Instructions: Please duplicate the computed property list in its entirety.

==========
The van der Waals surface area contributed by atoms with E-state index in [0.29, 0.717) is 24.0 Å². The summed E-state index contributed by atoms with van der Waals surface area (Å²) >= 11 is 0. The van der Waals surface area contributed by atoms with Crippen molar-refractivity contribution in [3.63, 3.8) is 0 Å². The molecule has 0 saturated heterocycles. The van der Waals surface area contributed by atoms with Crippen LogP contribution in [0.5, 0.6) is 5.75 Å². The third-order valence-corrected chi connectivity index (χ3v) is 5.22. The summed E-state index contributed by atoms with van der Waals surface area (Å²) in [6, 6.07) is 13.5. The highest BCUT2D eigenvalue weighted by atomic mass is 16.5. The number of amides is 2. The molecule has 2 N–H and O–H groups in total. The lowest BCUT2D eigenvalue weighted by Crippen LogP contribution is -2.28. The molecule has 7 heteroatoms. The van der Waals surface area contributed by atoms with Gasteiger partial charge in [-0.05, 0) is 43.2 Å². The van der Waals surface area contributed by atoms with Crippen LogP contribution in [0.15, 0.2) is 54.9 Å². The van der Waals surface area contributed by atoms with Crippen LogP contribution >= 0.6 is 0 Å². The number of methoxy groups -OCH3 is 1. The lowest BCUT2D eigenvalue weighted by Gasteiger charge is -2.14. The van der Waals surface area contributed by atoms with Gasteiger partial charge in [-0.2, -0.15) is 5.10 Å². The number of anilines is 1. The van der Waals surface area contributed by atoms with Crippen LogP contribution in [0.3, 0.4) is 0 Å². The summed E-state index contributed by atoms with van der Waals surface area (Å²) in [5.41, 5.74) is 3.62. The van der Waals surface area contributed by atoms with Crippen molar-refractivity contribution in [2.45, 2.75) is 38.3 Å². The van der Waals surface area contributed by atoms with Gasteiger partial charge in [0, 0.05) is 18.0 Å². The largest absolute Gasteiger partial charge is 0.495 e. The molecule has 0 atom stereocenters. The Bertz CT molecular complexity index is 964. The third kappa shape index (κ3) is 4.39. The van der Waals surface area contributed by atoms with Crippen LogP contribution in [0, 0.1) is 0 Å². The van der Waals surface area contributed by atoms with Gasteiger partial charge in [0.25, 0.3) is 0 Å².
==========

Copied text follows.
The van der Waals surface area contributed by atoms with E-state index in [0.29, 0.717) is 24.0 Å². The summed E-state index contributed by atoms with van der Waals surface area (Å²) >= 11 is 0. The van der Waals surface area contributed by atoms with Crippen molar-refractivity contribution in [3.63, 3.8) is 0 Å². The molecule has 0 saturated heterocycles. The van der Waals surface area contributed by atoms with Crippen LogP contribution in [0.5, 0.6) is 5.75 Å². The third-order valence-corrected chi connectivity index (χ3v) is 5.22. The summed E-state index contributed by atoms with van der Waals surface area (Å²) in [6, 6.07) is 13.5. The highest BCUT2D eigenvalue weighted by atomic mass is 16.5. The number of amides is 2. The molecule has 2 N–H and O–H groups in total. The lowest BCUT2D eigenvalue weighted by Crippen LogP contribution is -2.28. The molecule has 7 heteroatoms. The van der Waals surface area contributed by atoms with Gasteiger partial charge in [-0.05, 0) is 43.2 Å². The van der Waals surface area contributed by atoms with Crippen LogP contribution in [0.15, 0.2) is 54.9 Å². The van der Waals surface area contributed by atoms with Crippen LogP contribution >= 0.6 is 0 Å². The number of methoxy groups -OCH3 is 1. The lowest BCUT2D eigenvalue weighted by Gasteiger charge is -2.14. The van der Waals surface area contributed by atoms with Gasteiger partial charge in [-0.2, -0.15) is 5.10 Å². The number of anilines is 1. The van der Waals surface area contributed by atoms with Crippen LogP contribution in [0.3, 0.4) is 0 Å². The summed E-state index contributed by atoms with van der Waals surface area (Å²) in [5.41, 5.74) is 3.62. The van der Waals surface area contributed by atoms with Crippen molar-refractivity contribution in [2.45, 2.75) is 38.3 Å². The van der Waals surface area contributed by atoms with Gasteiger partial charge in [0, 0.05) is 18.0 Å². The largest absolute Gasteiger partial charge is 0.495 e. The molecule has 0 atom stereocenters. The Bertz CT molecular complexity index is 964. The third kappa shape index (κ3) is 4.39. The van der Waals surface area contributed by atoms with Crippen LogP contribution in [0, 0.1) is 0 Å². The van der Waals surface area contributed by atoms with Gasteiger partial charge in [0.25, 0.3) is 0 Å².